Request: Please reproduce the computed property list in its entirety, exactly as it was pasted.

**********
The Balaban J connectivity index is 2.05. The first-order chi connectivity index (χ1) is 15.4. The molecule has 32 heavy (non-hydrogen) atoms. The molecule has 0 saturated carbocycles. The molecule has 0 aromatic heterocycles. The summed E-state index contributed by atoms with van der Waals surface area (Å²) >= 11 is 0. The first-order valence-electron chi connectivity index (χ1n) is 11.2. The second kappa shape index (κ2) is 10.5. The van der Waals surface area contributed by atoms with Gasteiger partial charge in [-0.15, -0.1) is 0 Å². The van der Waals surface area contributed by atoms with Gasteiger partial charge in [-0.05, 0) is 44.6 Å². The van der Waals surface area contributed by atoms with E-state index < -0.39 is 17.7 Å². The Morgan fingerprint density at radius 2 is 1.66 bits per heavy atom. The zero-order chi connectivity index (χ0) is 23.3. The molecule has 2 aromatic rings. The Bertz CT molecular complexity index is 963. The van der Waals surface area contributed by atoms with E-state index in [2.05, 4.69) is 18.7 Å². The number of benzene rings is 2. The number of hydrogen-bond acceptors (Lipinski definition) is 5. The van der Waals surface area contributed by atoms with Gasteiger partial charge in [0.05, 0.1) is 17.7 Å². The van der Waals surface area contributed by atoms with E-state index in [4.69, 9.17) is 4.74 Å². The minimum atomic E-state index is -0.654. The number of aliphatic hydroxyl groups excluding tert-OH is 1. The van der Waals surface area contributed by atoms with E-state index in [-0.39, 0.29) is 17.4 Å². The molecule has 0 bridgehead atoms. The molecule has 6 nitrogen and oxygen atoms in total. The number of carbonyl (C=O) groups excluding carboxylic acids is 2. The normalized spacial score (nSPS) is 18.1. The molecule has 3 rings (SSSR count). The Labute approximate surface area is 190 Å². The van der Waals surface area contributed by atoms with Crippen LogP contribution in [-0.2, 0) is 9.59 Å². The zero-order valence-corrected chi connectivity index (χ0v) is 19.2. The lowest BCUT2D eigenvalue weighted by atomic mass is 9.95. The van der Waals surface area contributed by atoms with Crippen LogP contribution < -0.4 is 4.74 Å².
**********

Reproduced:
The Balaban J connectivity index is 2.05. The first-order chi connectivity index (χ1) is 15.4. The molecule has 32 heavy (non-hydrogen) atoms. The molecule has 0 saturated carbocycles. The molecule has 0 aromatic heterocycles. The summed E-state index contributed by atoms with van der Waals surface area (Å²) >= 11 is 0. The first-order valence-electron chi connectivity index (χ1n) is 11.2. The second kappa shape index (κ2) is 10.5. The van der Waals surface area contributed by atoms with Gasteiger partial charge in [-0.15, -0.1) is 0 Å². The van der Waals surface area contributed by atoms with Gasteiger partial charge in [-0.05, 0) is 44.6 Å². The van der Waals surface area contributed by atoms with E-state index < -0.39 is 17.7 Å². The Morgan fingerprint density at radius 2 is 1.66 bits per heavy atom. The zero-order chi connectivity index (χ0) is 23.3. The molecule has 2 aromatic rings. The Bertz CT molecular complexity index is 963. The van der Waals surface area contributed by atoms with E-state index in [2.05, 4.69) is 18.7 Å². The number of benzene rings is 2. The number of hydrogen-bond acceptors (Lipinski definition) is 5. The van der Waals surface area contributed by atoms with Gasteiger partial charge in [0.05, 0.1) is 17.7 Å². The van der Waals surface area contributed by atoms with E-state index in [4.69, 9.17) is 4.74 Å². The minimum atomic E-state index is -0.654. The number of aliphatic hydroxyl groups excluding tert-OH is 1. The van der Waals surface area contributed by atoms with E-state index in [-0.39, 0.29) is 17.4 Å². The molecule has 0 bridgehead atoms. The molecule has 6 nitrogen and oxygen atoms in total. The number of carbonyl (C=O) groups excluding carboxylic acids is 2. The normalized spacial score (nSPS) is 18.1. The molecule has 3 rings (SSSR count). The Labute approximate surface area is 190 Å². The van der Waals surface area contributed by atoms with Crippen LogP contribution in [-0.2, 0) is 9.59 Å². The zero-order valence-corrected chi connectivity index (χ0v) is 19.2. The lowest BCUT2D eigenvalue weighted by atomic mass is 9.95. The van der Waals surface area contributed by atoms with Crippen LogP contribution < -0.4 is 4.74 Å².